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Conclusion: Some investments are bought, while others are sold. In the case of IPO closed-end funds (CEFs) these investments are sold to investors by brokers employed by the investment banking firms seeking this consistent, highly profitable business.

While underwriting CEF IPOs has been profitable for the investment banks, it has hardly been profitable for investors who buy CEF IPOs at their initial offering price. This is the main reason they are not “bought” by informed investors, but sold to uninformed investors.

Academic research supports this conclusion (see “Academic Research” at our website)—as well as our article on the topic published in late 2009 cautioning investors the same, entitled: “Next CEF IPO Wave: Don’t be Duped, be Patient.

Broken Record: While not to dwell on this topic, the fundamental reasons for the poor initial performance of CEF IPOs are as follows:

  1. The underwriters’ discount and associated fees (legal and accounting) automatically reduce the amount of money invested after all vendors’ fees have been extracted from the offering proceeds.
  2. Typically, IPO CEFs are in “hot” sectors designed for an easier “sell” to investors. This is evidenced by the clustering of certain fund type IPOs during an offering window. When a sector is “hot,” on a retail basis, it is probably close to its peak and typically positioned to “rollover.”
  3. Underwriters will typically support the offering in the after-market through the over-allotment process. This is why you’ll sometimes see the price of these CEFs initially increasing in price but ultimately careen lower.

(Click charts to enlarge)

The Class of 2011 Performance: The chart is a comparison of the average indexed price performance of the 12 CEFs that went public this year for which adequate stock price information is available.

As the chart demonstrates, the Eqcome CEF Price Index was down 9% from January this year, when the first CEF IPO was launched, versus a 23% decline in the average price of the IPO CEFs.

The Composition of the CEF IPO Class of 2011: The following table is a breakdown of the IPO CEFs with regards to classification, capital raised, current premium/discount and share price decline from their IPO offering.

We differentiated four distinct categories—albeit, there was some cross-categorization.

  1. MLP/Infrastructure: This category was essentially energy related with the majority of CEFs investing in master limited partnerships (MLPs). While the stock valuation dropped on average 16.4%, the NAVs followed. The current average discount is modest for this category with JMF trading at a premium and INF trading at a significant discount.
  2. Equity Yield: These were essentially yield offerings for income starved investors.
  3. Commodities: These CEFs were piggy-backing on the strength of precious metals and other commodities that have until recently experienced an upward price bias.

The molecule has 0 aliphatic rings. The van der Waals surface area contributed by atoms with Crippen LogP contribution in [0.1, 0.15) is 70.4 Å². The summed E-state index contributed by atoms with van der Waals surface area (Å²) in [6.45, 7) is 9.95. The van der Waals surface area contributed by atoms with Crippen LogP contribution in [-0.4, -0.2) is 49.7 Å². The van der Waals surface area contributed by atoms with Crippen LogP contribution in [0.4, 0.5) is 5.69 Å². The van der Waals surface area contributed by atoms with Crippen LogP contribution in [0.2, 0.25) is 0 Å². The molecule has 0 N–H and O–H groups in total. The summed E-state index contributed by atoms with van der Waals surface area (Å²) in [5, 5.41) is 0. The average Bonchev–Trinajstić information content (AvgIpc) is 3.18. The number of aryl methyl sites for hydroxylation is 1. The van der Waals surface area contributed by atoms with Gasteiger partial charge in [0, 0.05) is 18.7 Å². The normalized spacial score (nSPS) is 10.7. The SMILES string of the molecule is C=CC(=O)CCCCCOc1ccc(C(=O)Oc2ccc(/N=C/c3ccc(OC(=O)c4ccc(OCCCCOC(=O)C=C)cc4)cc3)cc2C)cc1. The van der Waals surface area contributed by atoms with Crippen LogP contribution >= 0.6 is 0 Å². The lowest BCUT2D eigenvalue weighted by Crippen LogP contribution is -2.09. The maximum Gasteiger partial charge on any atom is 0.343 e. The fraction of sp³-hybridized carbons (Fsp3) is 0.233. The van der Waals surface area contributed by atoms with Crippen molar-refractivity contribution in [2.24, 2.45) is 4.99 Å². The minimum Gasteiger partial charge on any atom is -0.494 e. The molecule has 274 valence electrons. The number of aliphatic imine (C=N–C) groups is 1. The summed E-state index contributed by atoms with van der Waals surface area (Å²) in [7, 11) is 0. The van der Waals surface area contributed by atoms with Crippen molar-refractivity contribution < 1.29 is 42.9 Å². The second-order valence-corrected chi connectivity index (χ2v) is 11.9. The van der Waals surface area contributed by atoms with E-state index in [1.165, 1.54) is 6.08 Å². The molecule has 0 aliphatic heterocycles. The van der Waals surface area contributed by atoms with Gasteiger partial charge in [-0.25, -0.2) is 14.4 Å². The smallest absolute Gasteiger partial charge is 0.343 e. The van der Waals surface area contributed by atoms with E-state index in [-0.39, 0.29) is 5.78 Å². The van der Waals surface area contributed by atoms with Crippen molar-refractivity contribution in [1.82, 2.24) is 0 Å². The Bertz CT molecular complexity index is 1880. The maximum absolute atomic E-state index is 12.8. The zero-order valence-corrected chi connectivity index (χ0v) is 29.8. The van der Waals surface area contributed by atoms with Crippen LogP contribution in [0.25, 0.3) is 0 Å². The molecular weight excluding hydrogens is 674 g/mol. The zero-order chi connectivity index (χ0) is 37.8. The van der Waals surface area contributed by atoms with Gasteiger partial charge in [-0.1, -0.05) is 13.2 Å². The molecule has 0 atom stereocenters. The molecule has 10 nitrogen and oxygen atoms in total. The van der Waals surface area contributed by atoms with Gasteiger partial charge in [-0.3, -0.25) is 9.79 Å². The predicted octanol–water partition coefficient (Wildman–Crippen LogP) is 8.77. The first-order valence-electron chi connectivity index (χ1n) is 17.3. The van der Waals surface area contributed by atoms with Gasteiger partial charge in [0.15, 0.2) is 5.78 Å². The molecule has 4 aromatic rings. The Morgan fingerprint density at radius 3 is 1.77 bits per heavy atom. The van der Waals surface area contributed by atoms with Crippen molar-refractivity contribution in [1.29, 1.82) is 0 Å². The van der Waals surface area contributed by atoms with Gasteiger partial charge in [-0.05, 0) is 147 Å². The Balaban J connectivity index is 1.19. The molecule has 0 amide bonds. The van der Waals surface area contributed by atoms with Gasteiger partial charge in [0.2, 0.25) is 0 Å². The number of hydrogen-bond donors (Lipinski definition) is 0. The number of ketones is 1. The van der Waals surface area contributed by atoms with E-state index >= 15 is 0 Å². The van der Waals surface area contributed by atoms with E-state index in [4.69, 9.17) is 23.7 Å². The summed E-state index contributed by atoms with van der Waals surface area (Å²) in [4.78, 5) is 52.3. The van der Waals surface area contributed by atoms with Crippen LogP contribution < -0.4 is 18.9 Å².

4. Loan Participation Funds: This was a fund type that experienced strong interest at the beginning of this year based on two premises that have failed to materialize: higher interest rates and a stronger economy.

Category Comparisons: The category that has suffered the most significant price decline was the commodity category, 26.7%. This could be a function of flagging commodity prices as expectation for a global economic slump has gained traction among investors. Interestingly, the category that has suffered the least (16.4%) in terms of average share price declines is the MLP/Infrastructure category, which consists mostly of energy related investments wrapped as an MLP—fundamentally, a commodity.


New Versus Old: We compared the current premium/discount of the current IPOs with the averages of the CEF group to which they belong. Despite the significant drop in the share price of CEF IPOs since their initial offering, there doesn’t yet seem to be a compelling reason for many of the “Class of 2011” to be purchased at their current price. This is by virtue of the fact that their respective NAVs have declined by a like amount, making comparison with existing CEFs unremarkable.

Color Coded: We have color-coded the comparisons for the difference of the IPO to its peer group for both premium/discount and current distribution yield. The color “green” represents a favorable comparison and “red” unfavorable.

In the case of premium/discounts, if the IPO's current discount was greater than the average for its peer group, then a negative spread was generated, indicating the IPO’s current discount was greater than its benchmark.

In the case of distribution yields, if the IPO’s yield was greater than its peer group a positive spread was generated and the results were coded “green.” So, if there is “green” in both columns, it would represent a favorable comparison.

Worthy of Note: As the chart above indicates, there are only four of the IPO CEFs that exhibit favorable comparisons.

The most compelling are the two commodity CEFs (NYSE:BCX) and (NYSE:GNT). Both ING Emerging Markets High Dividend Equity Fund (NYSE:IHD), in the Equity Yield category, and Apollo Senior Note Floating Rate Fund (NYSE:AFT), in the participating loan category, also scored on double “green.”

BlackRock Resources & Commodities Strategy Trust (BCX) looks the most compelling to us as its discount and yield is relatively large in comparison with its peers. Additionally, it was the largest of funds to be offered during this period and BlackRock is a significant sponsor with significant reach in its inventory. At a 9.8% current yield and an 8.8% discount, this CEF has good liquidity trading 200,000 to 300,000 shares daily. Also, as the economy recovers, commodity prices may again resume their upward price advance.

Disclosure: Long BCX

Source: 2011 CEF IPOs: Price Performance Dismal, BCX Of Interest